As the correspondence reaches the early 1970s, Johnson’s frustration with the publishing world in general and his career in particular becomes evident.

Did you know they’ve turned down my SELECTED SHORTER PROSE? Irresponsible publishing, I called it, and he got very annoyed. They did not even bother to discuss the book with me – just turned it down.

Johnson to Ghose, 25 September 1970

I’ve just about surfaced after a long (well, four months) period of financial depression, which gave me other sorts of depression as well. I was cheated out of directing a film for which I’d done the script on the understanding I’d be seriously considered to direct it.

Johnson to Ghose, 31 October 1971

Increasingly concerned about supporting his family on his earnings from writing, Johnson considered returning to school teaching. Ghose attempted to arrange for Johnson to take a position of visiting lecturer at the University of Texas, a plan which fell through. We can witness Ghose’s concern for his friend and the equanimity with which he treated Johnson’s rare outbursts of rancour in these letters.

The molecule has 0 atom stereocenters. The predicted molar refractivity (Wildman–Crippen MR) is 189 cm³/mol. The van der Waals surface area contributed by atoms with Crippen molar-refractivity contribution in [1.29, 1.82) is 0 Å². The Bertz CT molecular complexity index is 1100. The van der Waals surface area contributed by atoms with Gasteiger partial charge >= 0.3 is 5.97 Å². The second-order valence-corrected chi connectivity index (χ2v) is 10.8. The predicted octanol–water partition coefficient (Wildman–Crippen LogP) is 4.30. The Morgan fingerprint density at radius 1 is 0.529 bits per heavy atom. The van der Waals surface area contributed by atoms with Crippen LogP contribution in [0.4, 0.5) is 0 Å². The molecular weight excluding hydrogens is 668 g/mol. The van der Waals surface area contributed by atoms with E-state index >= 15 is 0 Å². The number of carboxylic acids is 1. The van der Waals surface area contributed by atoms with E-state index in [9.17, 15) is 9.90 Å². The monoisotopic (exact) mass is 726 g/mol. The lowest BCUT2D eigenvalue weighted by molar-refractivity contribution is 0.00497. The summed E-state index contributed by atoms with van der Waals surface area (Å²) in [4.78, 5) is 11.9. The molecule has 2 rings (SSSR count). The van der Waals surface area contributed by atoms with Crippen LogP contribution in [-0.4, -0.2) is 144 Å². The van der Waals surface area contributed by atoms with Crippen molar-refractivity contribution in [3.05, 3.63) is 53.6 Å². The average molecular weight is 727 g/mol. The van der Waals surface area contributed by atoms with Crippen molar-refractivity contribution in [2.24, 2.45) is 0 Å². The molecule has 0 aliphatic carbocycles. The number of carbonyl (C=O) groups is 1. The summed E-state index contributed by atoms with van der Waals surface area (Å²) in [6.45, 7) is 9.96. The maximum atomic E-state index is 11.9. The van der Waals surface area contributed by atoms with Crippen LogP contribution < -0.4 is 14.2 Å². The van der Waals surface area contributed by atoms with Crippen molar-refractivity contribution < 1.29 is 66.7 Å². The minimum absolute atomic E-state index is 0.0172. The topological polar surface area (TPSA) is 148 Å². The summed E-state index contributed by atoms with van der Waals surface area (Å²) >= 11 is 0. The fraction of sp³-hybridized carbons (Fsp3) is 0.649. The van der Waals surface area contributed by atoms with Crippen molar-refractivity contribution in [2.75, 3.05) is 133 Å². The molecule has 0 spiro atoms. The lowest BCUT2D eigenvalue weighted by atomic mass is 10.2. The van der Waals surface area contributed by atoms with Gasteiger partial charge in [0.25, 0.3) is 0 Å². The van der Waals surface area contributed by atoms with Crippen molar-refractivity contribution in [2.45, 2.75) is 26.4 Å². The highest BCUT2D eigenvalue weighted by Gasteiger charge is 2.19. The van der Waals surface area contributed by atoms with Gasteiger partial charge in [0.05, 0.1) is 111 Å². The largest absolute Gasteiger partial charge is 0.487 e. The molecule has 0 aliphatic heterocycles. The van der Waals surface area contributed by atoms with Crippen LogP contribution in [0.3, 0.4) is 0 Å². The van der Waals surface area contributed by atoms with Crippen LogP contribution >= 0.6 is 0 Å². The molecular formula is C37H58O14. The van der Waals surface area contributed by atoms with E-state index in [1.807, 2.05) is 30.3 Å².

As for The Writing Centre of Great Britain, I shall be pleased to be made its head at £50,000 a year, since I am best qualified. But I shall give one lecture a year, if I think so, on a subject of my own choosing, to last no longer than three seconds. I’m a writer, not a teacher.

Johnson to Ghose, 13 June 1972

With (infallible) hindsight we can see Johnson’s accelerating slide towards the point of extinction. Yet Johnson’s jocose morbidity takes on a suicidal cast only in retrospect and there is much here that – had Johnson’s career taken a slightly different turn and had he lived longer – would seem no more severe than Larkin’s pessimistic rationalisations in his letters.